Dai Tue Pagoda (Nam Anh commune, Nam Dan district, Nghe An province) is located on the highest peak of Dai Hue mountain range with an altitude of nearly 500 meters above sea level.

Dai Tue pagoda is said to date from the time when King Mai Hac De defeated the Tang invaders (627 AD). By the 15th century, this pagoda was rebuilt by Ho Quy Ly to worship Buddha Dai Tue - the person who helped him build Dai Hue citadel as a base to fight against the Ming invaders.

After all the winds and storms over time, Dai Tue Pagoda only managed to keep 3 mossy walls and a thatched roof left. With its significant cultural, historical and spiritual meaning, on April 16, 2011, the reconstruction of Dai Tue Pagoda officially began.

The pagoda is located on an area of 20 hectare, the premise stretching from the foot of the mountain to the peak. During the restoration process, the Buddhists studied and rebuilt the Prajnaparamita Buddha statue, cast in red bronze with the height of 2.3 meters and the weight of over 1.1 tons.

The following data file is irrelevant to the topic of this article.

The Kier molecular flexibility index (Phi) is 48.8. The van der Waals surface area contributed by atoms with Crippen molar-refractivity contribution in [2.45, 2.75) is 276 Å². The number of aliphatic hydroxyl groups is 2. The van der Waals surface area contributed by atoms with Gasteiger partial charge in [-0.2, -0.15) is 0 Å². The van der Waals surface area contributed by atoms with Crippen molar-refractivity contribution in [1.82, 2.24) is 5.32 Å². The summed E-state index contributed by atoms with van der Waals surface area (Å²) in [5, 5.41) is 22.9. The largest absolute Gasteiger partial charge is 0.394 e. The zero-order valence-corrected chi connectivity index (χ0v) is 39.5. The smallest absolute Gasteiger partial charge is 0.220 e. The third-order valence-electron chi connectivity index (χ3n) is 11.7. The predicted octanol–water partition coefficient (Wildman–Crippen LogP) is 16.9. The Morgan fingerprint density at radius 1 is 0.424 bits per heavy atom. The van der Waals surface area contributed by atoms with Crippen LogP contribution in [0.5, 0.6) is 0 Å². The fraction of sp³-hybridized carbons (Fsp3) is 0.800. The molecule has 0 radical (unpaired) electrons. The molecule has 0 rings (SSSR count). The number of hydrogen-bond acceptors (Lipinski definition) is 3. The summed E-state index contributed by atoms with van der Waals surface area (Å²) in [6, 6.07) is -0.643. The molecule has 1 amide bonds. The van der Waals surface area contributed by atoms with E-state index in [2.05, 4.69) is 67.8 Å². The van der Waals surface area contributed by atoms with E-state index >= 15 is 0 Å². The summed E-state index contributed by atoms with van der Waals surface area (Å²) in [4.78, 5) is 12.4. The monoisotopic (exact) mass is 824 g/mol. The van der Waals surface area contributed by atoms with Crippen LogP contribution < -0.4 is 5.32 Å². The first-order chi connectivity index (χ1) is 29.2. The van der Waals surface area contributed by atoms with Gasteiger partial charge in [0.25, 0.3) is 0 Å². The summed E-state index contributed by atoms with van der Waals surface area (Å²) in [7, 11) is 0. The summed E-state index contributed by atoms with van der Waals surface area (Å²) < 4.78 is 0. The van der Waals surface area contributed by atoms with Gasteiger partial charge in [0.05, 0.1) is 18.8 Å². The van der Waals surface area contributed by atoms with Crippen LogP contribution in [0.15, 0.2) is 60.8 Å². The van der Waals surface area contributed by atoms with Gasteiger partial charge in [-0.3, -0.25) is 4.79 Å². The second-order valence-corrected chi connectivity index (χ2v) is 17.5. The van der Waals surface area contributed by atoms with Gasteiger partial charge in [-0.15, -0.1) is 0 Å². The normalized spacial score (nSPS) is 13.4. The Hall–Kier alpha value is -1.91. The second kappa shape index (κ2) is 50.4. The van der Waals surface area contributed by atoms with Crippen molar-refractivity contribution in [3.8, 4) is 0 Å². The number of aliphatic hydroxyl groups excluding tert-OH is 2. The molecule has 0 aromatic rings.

The most special feature of the pagoda is that the whole system of statues on the great tower of the Upper pagoda is made entirely of fine jewels. Statues in the Great Palace as well as the altars of the Founders and Five Kings are also made from valuable whole mahogany wood.

After its renovation, the pagoda has been recognized with four national records: the pagoda on the mountain with the largest artificial lake; the pagoda with the most ruby statues; the pagoda with the most whole mahogany wood statues system and the most Vietnamese calligraphy couplet system in Vietnam.

Dai Tue Pagoda is well-known by the local people as a place for the practice of their religion and belief, as well as for regular cultural and spiritual activities of the community. The pagoda is also one of the most beautiful cultural and historical landscapes of the North Central Coast of Vietnam./.